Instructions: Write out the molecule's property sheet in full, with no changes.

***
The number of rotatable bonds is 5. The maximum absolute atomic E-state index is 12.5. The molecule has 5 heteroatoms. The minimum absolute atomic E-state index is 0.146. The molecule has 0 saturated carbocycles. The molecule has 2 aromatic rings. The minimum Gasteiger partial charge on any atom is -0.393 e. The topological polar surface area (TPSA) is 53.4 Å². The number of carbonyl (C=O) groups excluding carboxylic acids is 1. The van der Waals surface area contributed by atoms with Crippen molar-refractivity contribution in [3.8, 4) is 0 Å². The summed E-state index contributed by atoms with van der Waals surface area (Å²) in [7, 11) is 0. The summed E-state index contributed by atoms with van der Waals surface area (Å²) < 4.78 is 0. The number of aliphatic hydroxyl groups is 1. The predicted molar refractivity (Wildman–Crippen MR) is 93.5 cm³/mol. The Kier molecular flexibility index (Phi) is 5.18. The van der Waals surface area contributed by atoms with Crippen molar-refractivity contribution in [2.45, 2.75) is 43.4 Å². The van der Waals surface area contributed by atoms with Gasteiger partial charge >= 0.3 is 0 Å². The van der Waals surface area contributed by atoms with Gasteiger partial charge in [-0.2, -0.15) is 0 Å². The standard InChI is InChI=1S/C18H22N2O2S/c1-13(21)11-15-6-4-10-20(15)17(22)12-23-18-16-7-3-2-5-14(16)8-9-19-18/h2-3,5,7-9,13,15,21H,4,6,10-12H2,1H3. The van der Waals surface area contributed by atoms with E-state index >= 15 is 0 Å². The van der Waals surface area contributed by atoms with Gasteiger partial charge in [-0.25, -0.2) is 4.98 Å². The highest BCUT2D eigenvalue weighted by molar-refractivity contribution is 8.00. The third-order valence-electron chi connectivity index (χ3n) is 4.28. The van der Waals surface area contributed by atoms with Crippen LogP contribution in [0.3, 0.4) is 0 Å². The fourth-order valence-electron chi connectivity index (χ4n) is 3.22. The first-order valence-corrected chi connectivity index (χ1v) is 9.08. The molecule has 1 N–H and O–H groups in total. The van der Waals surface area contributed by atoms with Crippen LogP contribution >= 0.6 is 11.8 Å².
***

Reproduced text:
The number of rotatable bonds is 5. The maximum absolute atomic E-state index is 12.5. The molecule has 5 heteroatoms. The minimum absolute atomic E-state index is 0.146. The molecule has 0 saturated carbocycles. The molecule has 2 aromatic rings. The minimum Gasteiger partial charge on any atom is -0.393 e. The topological polar surface area (TPSA) is 53.4 Å². The number of carbonyl (C=O) groups excluding carboxylic acids is 1. The van der Waals surface area contributed by atoms with Crippen molar-refractivity contribution in [3.8, 4) is 0 Å². The summed E-state index contributed by atoms with van der Waals surface area (Å²) in [7, 11) is 0. The summed E-state index contributed by atoms with van der Waals surface area (Å²) < 4.78 is 0. The number of aliphatic hydroxyl groups is 1. The predicted molar refractivity (Wildman–Crippen MR) is 93.5 cm³/mol. The Kier molecular flexibility index (Phi) is 5.18. The van der Waals surface area contributed by atoms with Crippen molar-refractivity contribution in [2.45, 2.75) is 43.4 Å². The van der Waals surface area contributed by atoms with Gasteiger partial charge >= 0.3 is 0 Å². The van der Waals surface area contributed by atoms with Gasteiger partial charge in [-0.2, -0.15) is 0 Å². The standard InChI is InChI=1S/C18H22N2O2S/c1-13(21)11-15-6-4-10-20(15)17(22)12-23-18-16-7-3-2-5-14(16)8-9-19-18/h2-3,5,7-9,13,15,21H,4,6,10-12H2,1H3. The van der Waals surface area contributed by atoms with E-state index >= 15 is 0 Å². The van der Waals surface area contributed by atoms with Gasteiger partial charge in [-0.25, -0.2) is 4.98 Å². The highest BCUT2D eigenvalue weighted by molar-refractivity contribution is 8.00. The third-order valence-electron chi connectivity index (χ3n) is 4.28. The van der Waals surface area contributed by atoms with Crippen LogP contribution in [0.3, 0.4) is 0 Å². The fourth-order valence-electron chi connectivity index (χ4n) is 3.22. The first-order valence-corrected chi connectivity index (χ1v) is 9.08. The molecule has 1 N–H and O–H groups in total. The van der Waals surface area contributed by atoms with Crippen LogP contribution >= 0.6 is 11.8 Å².